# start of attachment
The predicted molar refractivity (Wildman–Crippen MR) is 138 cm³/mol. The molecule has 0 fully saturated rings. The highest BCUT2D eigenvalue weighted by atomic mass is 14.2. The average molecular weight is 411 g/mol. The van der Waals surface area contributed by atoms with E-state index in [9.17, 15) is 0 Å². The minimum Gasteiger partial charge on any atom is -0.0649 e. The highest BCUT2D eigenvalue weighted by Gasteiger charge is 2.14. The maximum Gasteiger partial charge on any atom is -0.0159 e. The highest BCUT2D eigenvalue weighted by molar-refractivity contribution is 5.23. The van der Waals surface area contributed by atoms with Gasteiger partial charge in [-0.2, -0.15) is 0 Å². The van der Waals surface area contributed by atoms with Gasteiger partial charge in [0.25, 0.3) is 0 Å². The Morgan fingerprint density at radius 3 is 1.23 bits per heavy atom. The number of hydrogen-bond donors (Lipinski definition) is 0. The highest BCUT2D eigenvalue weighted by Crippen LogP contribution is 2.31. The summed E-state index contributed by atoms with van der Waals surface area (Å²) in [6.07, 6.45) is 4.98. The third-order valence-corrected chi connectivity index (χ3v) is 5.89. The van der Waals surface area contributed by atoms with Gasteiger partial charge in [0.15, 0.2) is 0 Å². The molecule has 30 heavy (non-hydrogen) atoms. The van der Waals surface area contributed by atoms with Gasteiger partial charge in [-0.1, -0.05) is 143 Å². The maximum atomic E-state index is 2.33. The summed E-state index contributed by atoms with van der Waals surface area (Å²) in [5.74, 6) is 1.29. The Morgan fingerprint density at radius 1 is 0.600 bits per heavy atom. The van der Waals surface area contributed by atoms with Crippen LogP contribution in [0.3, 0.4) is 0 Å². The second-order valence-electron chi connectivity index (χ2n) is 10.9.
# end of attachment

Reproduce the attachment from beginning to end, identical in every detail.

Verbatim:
The predicted molar refractivity (Wildman–Crippen MR) is 138 cm³/mol. The molecule has 0 fully saturated rings. The highest BCUT2D eigenvalue weighted by atomic mass is 14.2. The average molecular weight is 411 g/mol. The van der Waals surface area contributed by atoms with E-state index in [9.17, 15) is 0 Å². The minimum Gasteiger partial charge on any atom is -0.0649 e. The highest BCUT2D eigenvalue weighted by Gasteiger charge is 2.14. The maximum Gasteiger partial charge on any atom is -0.0159 e. The highest BCUT2D eigenvalue weighted by molar-refractivity contribution is 5.23. The van der Waals surface area contributed by atoms with Gasteiger partial charge in [-0.2, -0.15) is 0 Å². The van der Waals surface area contributed by atoms with Gasteiger partial charge in [0.25, 0.3) is 0 Å². The Morgan fingerprint density at radius 3 is 1.23 bits per heavy atom. The number of hydrogen-bond donors (Lipinski definition) is 0. The highest BCUT2D eigenvalue weighted by Crippen LogP contribution is 2.31. The summed E-state index contributed by atoms with van der Waals surface area (Å²) in [6.07, 6.45) is 4.98. The third-order valence-corrected chi connectivity index (χ3v) is 5.89. The van der Waals surface area contributed by atoms with Gasteiger partial charge in [0.15, 0.2) is 0 Å². The molecule has 30 heavy (non-hydrogen) atoms. The van der Waals surface area contributed by atoms with Gasteiger partial charge in [-0.1, -0.05) is 143 Å². The maximum atomic E-state index is 2.33. The summed E-state index contributed by atoms with van der Waals surface area (Å²) in [5.74, 6) is 1.29. The Morgan fingerprint density at radius 1 is 0.600 bits per heavy atom. The van der Waals surface area contributed by atoms with Crippen LogP contribution in [0.3, 0.4) is 0 Å². The second-order valence-electron chi connectivity index (χ2n) is 10.9.